Iâ€™ve got an issue with this article from todayâ€™s MediaPost on a few levelsâ€¦
Hespos says that XML Syndication currently faces a standardization problem. â€œThere are plenty of readers but no killer apps.â€ Hespos notes that XML Syndication is still very much in the early adopter stage. â€œAll I see is a lot of bickering in the early adopter community,â€ he says. â€œ[XML Syndication] lives in blogging communities. If Microsoft were to take it up that would be a good thing, because it would speed up the adoption process.â€
Rick Bruner, president, Executive Summary Consulting, agrees. â€œIt comes down to what Microsoft does with it. Longhorn is expected to come with an RSS reader. At that point, it could go mainstreamâ€“it could become a viable ad medium then,â€ Bruner says. [MediaDailyNews]
My issues here are that the writer claims (in the article, but not quoted here) that Atom will soon overtake RSS, which is interesting because based on the number of Atom feeds and the release level of the format it is still very early. Sure Google is the main backer, and apparently itâ€™s easy to say theyâ€™re major so therefore it will win. This brings me to my next issue which is right in the quote aboveâ€¦
Both Hespos and Bruner claim that it is Microsoft who is holding adoption up based on their general lack of support. This is total bullshit!
The adoption rate, first is significant, both on the content generation side and also on the aggregation side. Iâ€™ll let you decide which number scale is more correct – Bruner in another article states according to research it is somewhere between 2.5 Million and 8.8 Million. Itâ€™s big. (There is no study on usage of these feedsâ€¦ just that certain blog systems generate multiple formats.)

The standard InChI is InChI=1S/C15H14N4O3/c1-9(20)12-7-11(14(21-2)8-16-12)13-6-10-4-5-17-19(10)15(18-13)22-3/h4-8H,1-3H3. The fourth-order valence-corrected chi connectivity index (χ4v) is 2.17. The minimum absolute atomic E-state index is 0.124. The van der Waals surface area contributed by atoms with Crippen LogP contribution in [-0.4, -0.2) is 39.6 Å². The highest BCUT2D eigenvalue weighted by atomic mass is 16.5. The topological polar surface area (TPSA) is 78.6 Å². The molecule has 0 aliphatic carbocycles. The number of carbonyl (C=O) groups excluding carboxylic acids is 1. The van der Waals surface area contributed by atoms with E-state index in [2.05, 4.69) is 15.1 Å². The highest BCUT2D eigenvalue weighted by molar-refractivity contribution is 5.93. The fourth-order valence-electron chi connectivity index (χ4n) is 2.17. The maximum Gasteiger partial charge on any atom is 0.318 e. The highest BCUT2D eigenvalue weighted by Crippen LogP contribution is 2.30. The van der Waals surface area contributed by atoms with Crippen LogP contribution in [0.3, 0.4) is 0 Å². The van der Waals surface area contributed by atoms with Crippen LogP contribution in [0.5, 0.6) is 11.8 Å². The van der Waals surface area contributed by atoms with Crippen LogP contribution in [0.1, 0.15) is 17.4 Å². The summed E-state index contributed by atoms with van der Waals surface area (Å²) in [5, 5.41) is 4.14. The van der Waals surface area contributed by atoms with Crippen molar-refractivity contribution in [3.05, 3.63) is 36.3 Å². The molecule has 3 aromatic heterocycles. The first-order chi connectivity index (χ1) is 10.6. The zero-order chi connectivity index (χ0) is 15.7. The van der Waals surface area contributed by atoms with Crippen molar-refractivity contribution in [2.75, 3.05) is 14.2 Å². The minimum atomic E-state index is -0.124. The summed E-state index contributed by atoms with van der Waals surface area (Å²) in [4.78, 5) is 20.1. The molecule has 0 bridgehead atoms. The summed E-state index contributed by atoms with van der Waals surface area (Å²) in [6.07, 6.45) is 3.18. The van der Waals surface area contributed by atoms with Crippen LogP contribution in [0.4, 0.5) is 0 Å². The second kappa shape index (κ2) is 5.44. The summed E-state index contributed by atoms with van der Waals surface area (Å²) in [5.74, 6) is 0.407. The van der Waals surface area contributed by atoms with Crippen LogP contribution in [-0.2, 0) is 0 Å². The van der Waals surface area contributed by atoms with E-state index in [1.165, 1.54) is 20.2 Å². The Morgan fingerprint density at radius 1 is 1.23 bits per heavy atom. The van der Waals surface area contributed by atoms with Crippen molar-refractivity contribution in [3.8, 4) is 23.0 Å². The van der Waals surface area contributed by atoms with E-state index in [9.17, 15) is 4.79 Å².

Microsoft does not have an aggregator and has not integrated RSS into the browser or the OS. but waiting for Microsoft and Longhorn will only delay what is already happening. People are finding ways to use RSS – though it needs to be made much easier to do so. Longhorn is not coming tomorrow or even this yearâ€¦ waiting on that will just have you listening to the hold musicâ€¦
In thinking more about it, I think itâ€™s going to take an AOL-like experience to make this take hold on a mass-scale â€“ again assuming it should be used by all. Imagine the AOL UI with an RSS aggregator within. They could deliver their ads in a sane way, but enable a great number of people to read a huge amount of content within an efficient timetable. Maybe this hurts their ad model, as less time on is going to reduce the number of ad impressions, but perhaps theyâ€™ll just have to rethink the way things are servedâ€¦
Dave Winer covers the software claims quite well (as you might expect) on his site.